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From Tyson Norris <tnor...@adobe.com>
Subject Re: MongoMK^2 design proposal
Date Tue, 29 Jan 2013 15:15:25 GMT

On Jan 29, 2013, at 3:45 AM, "Jukka Zitting" <jukka.zitting@gmail.com> wrote:

> Hi,
> On Tue, Jan 29, 2013 at 1:21 PM, Thomas Mueller <mueller@adobe.com> wrote:
>> It's not clear to me how to support scalable concurrent writes. This is
>> also a problem with the current MongoMK design, but I in your design I
>> actually see more problems in this area (concurrent writes to nodes in the
>> same segment for example). But maybe it's just that I don't understand
>> this part of your design yet..
> Segments are immutable, so a commit would create a new segment instead
> of modifying an existing one. The new segment would contain just the
> modified parts of the tree and refer to the older segment(s) for the
> remaining tree. A quick estimate of the size overhead of a minimal
> commit that updates just a single property is in the order of hundreds
> of bytes, depending a bit on the content structure.

Does this mean modifying the same content 10 times changing "most properties" on a certain
node will grow the repo 10x?


>> The data format in your proposal seems to be binary and not Json. For me,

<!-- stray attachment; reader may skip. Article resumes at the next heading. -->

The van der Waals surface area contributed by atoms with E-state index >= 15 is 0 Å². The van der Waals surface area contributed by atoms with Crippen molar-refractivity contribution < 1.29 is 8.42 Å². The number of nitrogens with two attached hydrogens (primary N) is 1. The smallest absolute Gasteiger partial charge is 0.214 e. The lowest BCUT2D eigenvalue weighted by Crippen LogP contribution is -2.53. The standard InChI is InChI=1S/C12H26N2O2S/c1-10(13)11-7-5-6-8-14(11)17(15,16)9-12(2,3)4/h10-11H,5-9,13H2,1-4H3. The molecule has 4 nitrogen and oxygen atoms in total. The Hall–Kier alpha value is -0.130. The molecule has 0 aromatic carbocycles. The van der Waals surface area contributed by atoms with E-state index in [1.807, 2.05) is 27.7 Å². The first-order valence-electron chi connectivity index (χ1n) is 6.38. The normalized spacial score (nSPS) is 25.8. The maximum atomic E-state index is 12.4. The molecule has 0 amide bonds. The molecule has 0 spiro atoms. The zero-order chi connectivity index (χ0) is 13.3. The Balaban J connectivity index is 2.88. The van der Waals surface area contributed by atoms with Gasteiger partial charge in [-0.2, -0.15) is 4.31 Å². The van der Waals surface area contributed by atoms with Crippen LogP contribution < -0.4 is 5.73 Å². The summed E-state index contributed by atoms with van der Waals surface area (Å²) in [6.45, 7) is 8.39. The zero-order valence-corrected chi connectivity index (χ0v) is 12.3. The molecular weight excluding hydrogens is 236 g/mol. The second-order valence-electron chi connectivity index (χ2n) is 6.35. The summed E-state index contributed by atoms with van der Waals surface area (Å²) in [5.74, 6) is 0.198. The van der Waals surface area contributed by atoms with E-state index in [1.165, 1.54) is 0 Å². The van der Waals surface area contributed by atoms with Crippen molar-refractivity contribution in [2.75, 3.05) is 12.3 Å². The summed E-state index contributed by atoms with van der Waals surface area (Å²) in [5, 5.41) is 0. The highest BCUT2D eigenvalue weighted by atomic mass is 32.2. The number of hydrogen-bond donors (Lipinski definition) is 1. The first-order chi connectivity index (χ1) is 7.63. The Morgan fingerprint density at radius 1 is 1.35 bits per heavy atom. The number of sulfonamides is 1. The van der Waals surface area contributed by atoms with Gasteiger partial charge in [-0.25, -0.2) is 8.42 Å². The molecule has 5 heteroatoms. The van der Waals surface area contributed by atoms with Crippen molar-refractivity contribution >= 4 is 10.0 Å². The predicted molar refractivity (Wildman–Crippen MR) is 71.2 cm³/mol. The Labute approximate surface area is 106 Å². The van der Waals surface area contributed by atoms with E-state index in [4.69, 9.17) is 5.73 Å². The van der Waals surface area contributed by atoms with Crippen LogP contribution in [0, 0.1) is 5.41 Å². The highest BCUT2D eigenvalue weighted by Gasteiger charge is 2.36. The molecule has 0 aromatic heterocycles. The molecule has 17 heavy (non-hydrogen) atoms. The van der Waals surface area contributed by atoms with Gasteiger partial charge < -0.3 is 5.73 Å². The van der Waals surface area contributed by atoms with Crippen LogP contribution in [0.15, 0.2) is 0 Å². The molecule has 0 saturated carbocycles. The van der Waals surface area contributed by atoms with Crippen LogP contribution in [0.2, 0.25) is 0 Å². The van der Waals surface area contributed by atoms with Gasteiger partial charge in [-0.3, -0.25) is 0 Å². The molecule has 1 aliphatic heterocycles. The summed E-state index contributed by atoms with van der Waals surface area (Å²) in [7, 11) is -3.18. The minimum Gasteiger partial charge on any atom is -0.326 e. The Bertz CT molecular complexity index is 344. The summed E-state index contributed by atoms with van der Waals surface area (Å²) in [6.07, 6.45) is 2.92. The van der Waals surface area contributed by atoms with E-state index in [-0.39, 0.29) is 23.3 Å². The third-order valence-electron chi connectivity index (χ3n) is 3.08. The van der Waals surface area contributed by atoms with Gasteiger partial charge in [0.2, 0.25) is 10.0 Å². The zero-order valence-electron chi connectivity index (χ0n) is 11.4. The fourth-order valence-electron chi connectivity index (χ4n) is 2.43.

>> using Json would have the advantage that we can use MongoDb features
>> (queries, indexes, atomic operations, debugging,..). With your design,
>> only 1% of the MongoDb features could be used (store a record, read a
>> record), so that basically we would need to implement the remaining
>> features ourselves. On the other hand, it would be extremely simple to
>> port to another storage engine. As far as I understand, all the data might
>> as well be stored in the data store / blob store with very little changes.
> Right. In addition to storage-independence, the main reasons for going
> with a custom binary format instead of JSON was to avoid having to
> parse an entire segment just to access an individual node or value.
> Note that the proposed design actually does rely on lots of MongoDB
> features beyond basic CRUD. Things like sharding, distributed access,
> atomic updates, etc. are essential for the design to scale up well.
>> As far as I understand, a commit where only one single value is changed
>> would result in one journal entry and one segment. I was thinking, would
>> it be possible to split a segment / journal into smaller blocks in such
>> case, but I'm not sure how complex that would be. And the reverse: merge
>> small segments from time to time.
> Indeed, see my response to Marcel's post.
> BR,
> Jukka Zitting

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